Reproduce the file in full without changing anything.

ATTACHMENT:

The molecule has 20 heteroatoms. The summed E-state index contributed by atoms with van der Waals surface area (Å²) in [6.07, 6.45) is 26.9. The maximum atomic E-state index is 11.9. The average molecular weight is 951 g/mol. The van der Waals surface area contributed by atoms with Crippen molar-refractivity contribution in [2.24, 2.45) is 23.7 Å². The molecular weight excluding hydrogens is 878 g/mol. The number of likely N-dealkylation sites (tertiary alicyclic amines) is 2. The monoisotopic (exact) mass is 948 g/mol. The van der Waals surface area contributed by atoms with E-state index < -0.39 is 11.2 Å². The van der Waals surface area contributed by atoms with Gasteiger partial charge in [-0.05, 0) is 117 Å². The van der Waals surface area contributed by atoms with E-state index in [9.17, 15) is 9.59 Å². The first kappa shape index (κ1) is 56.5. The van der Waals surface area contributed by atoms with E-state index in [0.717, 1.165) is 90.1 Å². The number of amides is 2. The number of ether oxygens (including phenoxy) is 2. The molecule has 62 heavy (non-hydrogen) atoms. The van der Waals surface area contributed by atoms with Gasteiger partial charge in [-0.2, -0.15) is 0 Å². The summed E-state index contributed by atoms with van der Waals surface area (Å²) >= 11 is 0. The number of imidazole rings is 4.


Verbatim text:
The molecule has 20 heteroatoms. The summed E-state index contributed by atoms with van der Waals surface area (Å²) in [6.07, 6.45) is 26.9. The maximum atomic E-state index is 11.9. The average molecular weight is 951 g/mol. The van der Waals surface area contributed by atoms with Crippen molar-refractivity contribution in [2.24, 2.45) is 23.7 Å². The molecular weight excluding hydrogens is 878 g/mol. The number of likely N-dealkylation sites (tertiary alicyclic amines) is 2. The monoisotopic (exact) mass is 948 g/mol. The van der Waals surface area contributed by atoms with E-state index < -0.39 is 11.2 Å². The van der Waals surface area contributed by atoms with Gasteiger partial charge in [-0.05, 0) is 117 Å². The van der Waals surface area contributed by atoms with E-state index in [9.17, 15) is 9.59 Å². The first kappa shape index (κ1) is 56.5. The van der Waals surface area contributed by atoms with E-state index in [0.717, 1.165) is 90.1 Å². The number of amides is 2. The number of ether oxygens (including phenoxy) is 2. The molecule has 62 heavy (non-hydrogen) atoms. The van der Waals surface area contributed by atoms with Gasteiger partial charge in [-0.2, -0.15) is 0 Å². The summed E-state index contributed by atoms with van der Waals surface area (Å²) >= 11 is 0. The number of imidazole rings is 4.